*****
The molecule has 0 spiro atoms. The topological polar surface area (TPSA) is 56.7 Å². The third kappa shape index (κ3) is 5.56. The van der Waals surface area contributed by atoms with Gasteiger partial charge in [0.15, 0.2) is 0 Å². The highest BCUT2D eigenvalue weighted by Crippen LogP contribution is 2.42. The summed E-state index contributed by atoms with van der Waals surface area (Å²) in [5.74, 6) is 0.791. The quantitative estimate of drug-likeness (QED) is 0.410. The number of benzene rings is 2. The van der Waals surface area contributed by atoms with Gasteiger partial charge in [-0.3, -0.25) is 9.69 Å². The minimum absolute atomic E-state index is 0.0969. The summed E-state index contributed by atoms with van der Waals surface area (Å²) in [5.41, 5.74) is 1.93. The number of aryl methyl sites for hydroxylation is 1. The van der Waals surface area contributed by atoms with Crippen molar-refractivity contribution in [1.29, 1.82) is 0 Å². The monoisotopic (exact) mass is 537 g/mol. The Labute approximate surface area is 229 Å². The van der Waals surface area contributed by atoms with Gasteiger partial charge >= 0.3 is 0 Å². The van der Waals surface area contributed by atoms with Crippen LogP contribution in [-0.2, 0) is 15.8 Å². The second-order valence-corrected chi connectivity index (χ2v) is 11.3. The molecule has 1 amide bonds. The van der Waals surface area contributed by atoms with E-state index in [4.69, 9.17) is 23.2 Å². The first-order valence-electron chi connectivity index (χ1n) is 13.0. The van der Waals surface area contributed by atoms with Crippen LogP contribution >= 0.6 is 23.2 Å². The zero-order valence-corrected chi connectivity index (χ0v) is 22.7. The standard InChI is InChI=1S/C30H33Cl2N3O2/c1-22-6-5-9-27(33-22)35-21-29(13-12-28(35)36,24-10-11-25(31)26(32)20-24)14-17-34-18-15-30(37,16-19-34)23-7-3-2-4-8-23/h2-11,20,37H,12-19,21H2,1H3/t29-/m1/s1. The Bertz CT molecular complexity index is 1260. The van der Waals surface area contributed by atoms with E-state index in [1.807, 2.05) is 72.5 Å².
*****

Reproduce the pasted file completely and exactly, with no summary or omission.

The molecule has 0 spiro atoms. The topological polar surface area (TPSA) is 56.7 Å². The third kappa shape index (κ3) is 5.56. The van der Waals surface area contributed by atoms with Gasteiger partial charge in [0.15, 0.2) is 0 Å². The highest BCUT2D eigenvalue weighted by Crippen LogP contribution is 2.42. The summed E-state index contributed by atoms with van der Waals surface area (Å²) in [5.74, 6) is 0.791. The quantitative estimate of drug-likeness (QED) is 0.410. The number of benzene rings is 2. The van der Waals surface area contributed by atoms with Gasteiger partial charge in [-0.3, -0.25) is 9.69 Å². The minimum absolute atomic E-state index is 0.0969. The summed E-state index contributed by atoms with van der Waals surface area (Å²) in [5.41, 5.74) is 1.93. The number of aryl methyl sites for hydroxylation is 1. The van der Waals surface area contributed by atoms with Crippen molar-refractivity contribution in [1.29, 1.82) is 0 Å². The monoisotopic (exact) mass is 537 g/mol. The Labute approximate surface area is 229 Å². The van der Waals surface area contributed by atoms with Gasteiger partial charge >= 0.3 is 0 Å². The van der Waals surface area contributed by atoms with Crippen LogP contribution in [-0.2, 0) is 15.8 Å². The second-order valence-corrected chi connectivity index (χ2v) is 11.3. The molecule has 1 amide bonds. The van der Waals surface area contributed by atoms with E-state index in [4.69, 9.17) is 23.2 Å². The first-order valence-electron chi connectivity index (χ1n) is 13.0. The van der Waals surface area contributed by atoms with Crippen LogP contribution >= 0.6 is 23.2 Å². The zero-order valence-corrected chi connectivity index (χ0v) is 22.7. The standard InChI is InChI=1S/C30H33Cl2N3O2/c1-22-6-5-9-27(33-22)35-21-29(13-12-28(35)36,24-10-11-25(31)26(32)20-24)14-17-34-18-15-30(37,16-19-34)23-7-3-2-4-8-23/h2-11,20,37H,12-19,21H2,1H3/t29-/m1/s1. The Bertz CT molecular complexity index is 1260. The van der Waals surface area contributed by atoms with E-state index in [1.807, 2.05) is 72.5 Å².